Typically if you met these criteria and where young, you would slot in at the Associate level which is the same level as all new MBA graduates. Your career path may be a little different but not in any particularly worrying way. You would just need greater exposure to internal business training and you would easily receive this.

For interest, Michael Wolf who led McKinsey’s Global Media Practice only possessed a BA in international politics from Columbia. No master’s degree and no business background. That is one prominent example but there are many others.

Assuming you were an extremely talented scientist from Johnson & Johnson and had risen to the senior ranks of the R&D unit, you would not necessarily come in at an Associate levels. Firms do make exceptions and sometimes bring in candidates on accelerated development paths. Sometimes you join as an associate with the intention to be developed rapidly or in other cases you join as an associate manager. However, this applies to exceptional individuals. You can also join as a specialist, which is more common if you have some deep skill the sector teams would want.

The tutorials DO NOT assume knowledge of business. All those concepts we discuss in the tutorials are typically difficult the first time someone with no business background sees them.

Either way, you would need to demonstrate the core problem solving skills so that you could work in any sector. You are not allowed to specialize until later, unless you actually join as a specialist.

The tutorials DO NOT assume knowledge of business. All those concepts we discuss in the tutorials are typically difficult the first time someone with no business background sees them. However, I can assure you that with training and reading the correct material you will be well prepared you for the case interviews. All candidates, business and non-business, are expected to go through the same cases as the ones in our tutorials. They are easy, and fun, once you learn the techniques. So to answer your first question – Yes, all candidates go through these questions.

To get into the leading firms, you will need the following:

• Excellent cover letter.

• Resume in, preferably, the Harvard format.

• Coaching on the overall experience.

• Ability to answer all five types of case questions.

• Ability to handle the FIT/PEI cases.

The first three mean nothing if you fail the cases. McKinsey will, and regularly, turns down many Harvard MBA’s who fail the case interviews, and plenty do not even get an interview. It is all about demonstrated competency. Some lesser firms will be impressed with a great resume, but the top firms want you to prove your problem solving ability.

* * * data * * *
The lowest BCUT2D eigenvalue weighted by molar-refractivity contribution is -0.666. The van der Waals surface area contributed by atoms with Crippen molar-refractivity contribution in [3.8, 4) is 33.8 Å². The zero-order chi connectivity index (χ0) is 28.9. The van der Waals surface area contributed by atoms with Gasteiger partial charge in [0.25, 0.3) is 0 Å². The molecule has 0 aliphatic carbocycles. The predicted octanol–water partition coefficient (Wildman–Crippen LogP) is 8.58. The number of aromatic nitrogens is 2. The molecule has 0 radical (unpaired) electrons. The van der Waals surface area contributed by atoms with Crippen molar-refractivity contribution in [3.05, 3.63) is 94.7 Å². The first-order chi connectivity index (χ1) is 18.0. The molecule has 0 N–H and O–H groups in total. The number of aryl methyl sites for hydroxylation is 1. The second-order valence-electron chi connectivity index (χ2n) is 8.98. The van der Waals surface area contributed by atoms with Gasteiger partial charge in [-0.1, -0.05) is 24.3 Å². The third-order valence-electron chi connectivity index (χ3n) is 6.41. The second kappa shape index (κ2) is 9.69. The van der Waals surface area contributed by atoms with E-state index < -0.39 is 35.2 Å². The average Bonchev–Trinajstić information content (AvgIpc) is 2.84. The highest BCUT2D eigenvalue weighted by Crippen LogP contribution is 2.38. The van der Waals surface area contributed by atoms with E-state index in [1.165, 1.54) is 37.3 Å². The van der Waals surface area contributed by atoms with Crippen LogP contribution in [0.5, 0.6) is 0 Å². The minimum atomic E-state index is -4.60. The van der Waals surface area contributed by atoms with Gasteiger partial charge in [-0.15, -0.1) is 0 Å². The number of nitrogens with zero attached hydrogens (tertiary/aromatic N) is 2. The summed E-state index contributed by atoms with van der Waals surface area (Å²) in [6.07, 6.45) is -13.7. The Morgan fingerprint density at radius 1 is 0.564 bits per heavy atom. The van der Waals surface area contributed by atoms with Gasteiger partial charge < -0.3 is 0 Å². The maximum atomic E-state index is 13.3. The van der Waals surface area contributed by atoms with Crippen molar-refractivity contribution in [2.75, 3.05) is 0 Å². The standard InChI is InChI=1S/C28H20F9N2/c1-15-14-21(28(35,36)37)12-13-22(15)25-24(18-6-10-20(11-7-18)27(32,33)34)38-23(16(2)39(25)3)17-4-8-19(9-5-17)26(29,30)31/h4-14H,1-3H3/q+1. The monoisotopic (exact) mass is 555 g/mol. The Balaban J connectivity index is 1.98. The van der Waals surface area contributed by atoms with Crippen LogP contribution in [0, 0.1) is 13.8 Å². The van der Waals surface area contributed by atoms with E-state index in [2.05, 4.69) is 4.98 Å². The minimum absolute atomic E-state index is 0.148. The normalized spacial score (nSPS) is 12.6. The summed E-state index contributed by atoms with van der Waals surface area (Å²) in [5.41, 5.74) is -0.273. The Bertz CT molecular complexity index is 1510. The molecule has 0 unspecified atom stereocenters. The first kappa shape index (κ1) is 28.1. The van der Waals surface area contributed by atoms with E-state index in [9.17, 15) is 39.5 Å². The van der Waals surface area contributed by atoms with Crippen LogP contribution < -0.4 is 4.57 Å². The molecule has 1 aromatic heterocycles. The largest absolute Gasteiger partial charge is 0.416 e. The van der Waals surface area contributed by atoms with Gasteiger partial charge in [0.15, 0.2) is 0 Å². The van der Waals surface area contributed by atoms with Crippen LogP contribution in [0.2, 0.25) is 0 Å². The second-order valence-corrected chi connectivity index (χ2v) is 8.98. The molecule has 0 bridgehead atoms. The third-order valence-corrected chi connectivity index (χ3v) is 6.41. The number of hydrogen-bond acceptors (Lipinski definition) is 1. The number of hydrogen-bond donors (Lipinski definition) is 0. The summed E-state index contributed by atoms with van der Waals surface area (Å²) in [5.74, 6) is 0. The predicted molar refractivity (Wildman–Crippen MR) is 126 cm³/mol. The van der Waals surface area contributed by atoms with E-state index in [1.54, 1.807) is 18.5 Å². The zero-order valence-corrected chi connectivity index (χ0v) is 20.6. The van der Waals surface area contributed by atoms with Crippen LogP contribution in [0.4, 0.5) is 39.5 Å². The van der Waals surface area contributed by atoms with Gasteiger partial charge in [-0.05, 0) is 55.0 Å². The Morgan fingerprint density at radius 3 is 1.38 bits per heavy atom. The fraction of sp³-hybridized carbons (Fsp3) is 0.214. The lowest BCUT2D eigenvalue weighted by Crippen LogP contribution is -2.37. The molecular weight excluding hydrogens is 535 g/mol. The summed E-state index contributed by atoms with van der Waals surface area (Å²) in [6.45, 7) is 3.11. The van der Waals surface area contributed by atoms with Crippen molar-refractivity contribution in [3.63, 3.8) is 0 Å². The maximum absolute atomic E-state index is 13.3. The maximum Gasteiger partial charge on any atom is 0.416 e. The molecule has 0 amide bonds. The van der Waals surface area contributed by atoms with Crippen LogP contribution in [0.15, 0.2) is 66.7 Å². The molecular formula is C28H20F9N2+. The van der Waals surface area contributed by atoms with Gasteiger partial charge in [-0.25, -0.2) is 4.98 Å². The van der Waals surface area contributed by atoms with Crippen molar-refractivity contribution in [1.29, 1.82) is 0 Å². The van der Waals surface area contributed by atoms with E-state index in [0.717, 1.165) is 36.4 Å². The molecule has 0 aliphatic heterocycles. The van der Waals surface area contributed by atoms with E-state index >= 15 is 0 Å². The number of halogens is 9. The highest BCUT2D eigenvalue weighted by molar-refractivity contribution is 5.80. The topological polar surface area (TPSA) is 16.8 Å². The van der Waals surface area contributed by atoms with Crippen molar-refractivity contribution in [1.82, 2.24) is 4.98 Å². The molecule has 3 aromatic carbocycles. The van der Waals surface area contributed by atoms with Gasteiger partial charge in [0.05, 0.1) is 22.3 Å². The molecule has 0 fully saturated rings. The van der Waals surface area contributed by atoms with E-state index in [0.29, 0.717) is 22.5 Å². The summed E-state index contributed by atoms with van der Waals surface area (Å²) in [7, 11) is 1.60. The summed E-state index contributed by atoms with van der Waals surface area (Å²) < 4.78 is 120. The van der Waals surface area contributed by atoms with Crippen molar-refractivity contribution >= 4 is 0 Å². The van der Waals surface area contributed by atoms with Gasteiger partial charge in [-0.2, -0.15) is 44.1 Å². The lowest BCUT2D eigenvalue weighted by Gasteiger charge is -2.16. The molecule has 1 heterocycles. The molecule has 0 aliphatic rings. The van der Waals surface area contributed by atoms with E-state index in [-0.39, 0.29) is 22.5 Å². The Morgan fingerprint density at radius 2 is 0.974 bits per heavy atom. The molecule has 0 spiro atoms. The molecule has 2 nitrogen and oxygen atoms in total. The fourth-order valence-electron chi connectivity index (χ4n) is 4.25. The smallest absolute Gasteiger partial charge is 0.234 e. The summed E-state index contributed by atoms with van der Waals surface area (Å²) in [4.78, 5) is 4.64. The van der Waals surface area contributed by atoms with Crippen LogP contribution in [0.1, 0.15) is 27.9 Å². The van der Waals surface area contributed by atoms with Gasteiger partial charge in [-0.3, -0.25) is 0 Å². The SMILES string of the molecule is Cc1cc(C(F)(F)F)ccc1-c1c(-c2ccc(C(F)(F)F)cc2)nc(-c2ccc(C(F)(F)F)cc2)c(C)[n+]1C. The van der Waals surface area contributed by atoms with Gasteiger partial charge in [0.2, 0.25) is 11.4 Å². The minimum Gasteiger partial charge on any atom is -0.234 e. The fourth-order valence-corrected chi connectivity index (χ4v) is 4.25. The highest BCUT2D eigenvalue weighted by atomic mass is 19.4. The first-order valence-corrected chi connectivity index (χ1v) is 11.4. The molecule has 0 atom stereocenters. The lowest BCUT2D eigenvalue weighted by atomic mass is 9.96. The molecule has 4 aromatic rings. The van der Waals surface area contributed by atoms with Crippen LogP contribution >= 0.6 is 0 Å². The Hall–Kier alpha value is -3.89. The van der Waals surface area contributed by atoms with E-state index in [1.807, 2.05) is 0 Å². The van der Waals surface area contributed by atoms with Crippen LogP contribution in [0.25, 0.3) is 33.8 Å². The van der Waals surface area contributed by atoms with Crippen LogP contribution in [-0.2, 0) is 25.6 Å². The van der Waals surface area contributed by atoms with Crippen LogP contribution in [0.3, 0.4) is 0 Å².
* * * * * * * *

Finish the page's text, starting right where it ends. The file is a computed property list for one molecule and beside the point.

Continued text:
The first three are relatively easier to do. The fourth and fifth area are more important. You need to learn this.

About the book: I would urge you to get it. Simply because it introduces you to a day-in-the-life of a McKinsey consultant through a real project and was written to teach you about all the concepts they use. It is also written in an entertaining format so you can really understand the issues and problems at a client. It has been a very popular book and we are building more around this. We wrote the book because we know we would have appreciated someone giving us a book like this when we worked at BCG and the like. It has proven to be popular and will give you a real-project overview.

To Summarize:

Summary: Yes, you still have a shot; provided your grades are good and you are starting out in your field. However, age is working against you. The more elapsed time since graduate studies equals fewer excuses for not succeeding at your chosen career or notching up more accomplishments. Ironically, the greater your success here raises questions about why you want to leave and your ability to learn the consulting techniques.

Next Steps: Polish your résumé and you need to apply as early as possible. However, if your grades are not good, you may want to consider getting an MBA to improve your chances, though a very weak undergraduate GPA is not easy to overcome for anyone, unless you graduate extraordinarily well. This is why I ask undergraduates to really take their time during their studies and finish well. You need to really prepare for the case interviews, speak to consultants in these firms and learn the soft skills to impress the interviewer.